The not-dried-out on the dried-out
The last two posts showed the predilection of the mustang grape vine to twist, whether it’s young or old. Even when the vine’s tightly curled tendrils dry out, they often last for a long time; with only faint vestiges of red* from the time when this tendril was young, its later and longer-lasting color scheme made for harmonious camouflage.
For more information about Vitis mustangensis, and to see a state-clickable map of the places where it grows, you can visit the USDA website. To find spiders in nature, look almost anywhere.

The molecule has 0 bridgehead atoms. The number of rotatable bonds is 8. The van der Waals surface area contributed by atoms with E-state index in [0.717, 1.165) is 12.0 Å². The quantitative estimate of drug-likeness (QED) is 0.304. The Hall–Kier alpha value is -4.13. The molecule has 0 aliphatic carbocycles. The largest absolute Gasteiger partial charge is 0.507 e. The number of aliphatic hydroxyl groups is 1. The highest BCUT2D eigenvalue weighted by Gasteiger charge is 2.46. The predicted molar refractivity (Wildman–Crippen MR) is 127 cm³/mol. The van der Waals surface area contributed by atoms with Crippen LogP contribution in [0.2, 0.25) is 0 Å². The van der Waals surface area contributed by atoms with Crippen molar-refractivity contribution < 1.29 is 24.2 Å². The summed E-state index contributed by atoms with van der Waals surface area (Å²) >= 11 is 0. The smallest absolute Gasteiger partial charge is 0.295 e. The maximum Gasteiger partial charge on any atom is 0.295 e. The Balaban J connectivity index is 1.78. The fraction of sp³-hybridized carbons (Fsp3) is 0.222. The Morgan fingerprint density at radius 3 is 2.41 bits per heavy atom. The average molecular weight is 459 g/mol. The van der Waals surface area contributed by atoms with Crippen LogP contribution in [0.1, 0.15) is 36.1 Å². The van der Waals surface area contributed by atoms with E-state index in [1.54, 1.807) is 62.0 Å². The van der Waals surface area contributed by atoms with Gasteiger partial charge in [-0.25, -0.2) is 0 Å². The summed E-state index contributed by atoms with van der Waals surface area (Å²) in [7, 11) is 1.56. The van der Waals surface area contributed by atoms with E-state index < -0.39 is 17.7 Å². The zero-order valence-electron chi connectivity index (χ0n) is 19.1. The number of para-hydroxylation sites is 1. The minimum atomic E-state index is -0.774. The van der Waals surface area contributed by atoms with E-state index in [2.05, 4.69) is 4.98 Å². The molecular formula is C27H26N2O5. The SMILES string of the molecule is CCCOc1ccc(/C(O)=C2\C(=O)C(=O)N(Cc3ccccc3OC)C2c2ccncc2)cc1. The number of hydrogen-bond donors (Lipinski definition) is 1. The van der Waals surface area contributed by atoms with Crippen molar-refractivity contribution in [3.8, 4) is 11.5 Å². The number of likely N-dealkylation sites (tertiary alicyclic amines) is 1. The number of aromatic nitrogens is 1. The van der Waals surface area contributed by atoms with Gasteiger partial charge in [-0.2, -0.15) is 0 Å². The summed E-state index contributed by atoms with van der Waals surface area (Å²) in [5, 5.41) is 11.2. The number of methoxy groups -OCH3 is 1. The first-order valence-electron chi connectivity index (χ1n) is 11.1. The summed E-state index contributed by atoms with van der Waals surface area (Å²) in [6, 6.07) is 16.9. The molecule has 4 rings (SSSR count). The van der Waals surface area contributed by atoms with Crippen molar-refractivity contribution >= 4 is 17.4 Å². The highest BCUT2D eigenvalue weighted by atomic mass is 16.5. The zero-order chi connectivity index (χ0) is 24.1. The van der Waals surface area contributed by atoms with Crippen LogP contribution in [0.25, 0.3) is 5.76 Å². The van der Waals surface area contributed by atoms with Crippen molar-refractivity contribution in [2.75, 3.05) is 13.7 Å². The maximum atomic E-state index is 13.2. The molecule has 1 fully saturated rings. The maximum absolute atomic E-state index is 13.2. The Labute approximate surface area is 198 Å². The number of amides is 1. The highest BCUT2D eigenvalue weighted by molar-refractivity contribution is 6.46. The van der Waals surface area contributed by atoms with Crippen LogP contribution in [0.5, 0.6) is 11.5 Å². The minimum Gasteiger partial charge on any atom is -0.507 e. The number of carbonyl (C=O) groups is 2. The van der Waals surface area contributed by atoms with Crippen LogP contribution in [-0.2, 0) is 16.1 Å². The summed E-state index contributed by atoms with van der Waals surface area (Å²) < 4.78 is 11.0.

UPDATE: In a comment on February 27, 2012, Spider Joe Lapp added this information: “That’s a Pirate Spider (Mimetidae), genus Mimetus. They eat whatever they find in other spiders’ webs, including caught bugs, egg sacs, and the host spider.”
* I’m reminded of the stele (upright monuments) at the great Maya city of Copán. The ancient Maya carved them from stone, but then they painted them, and to this day traces of the original painted colors remain on some of the stele after more than a thousand years.
© 2012 Steven Schwartzman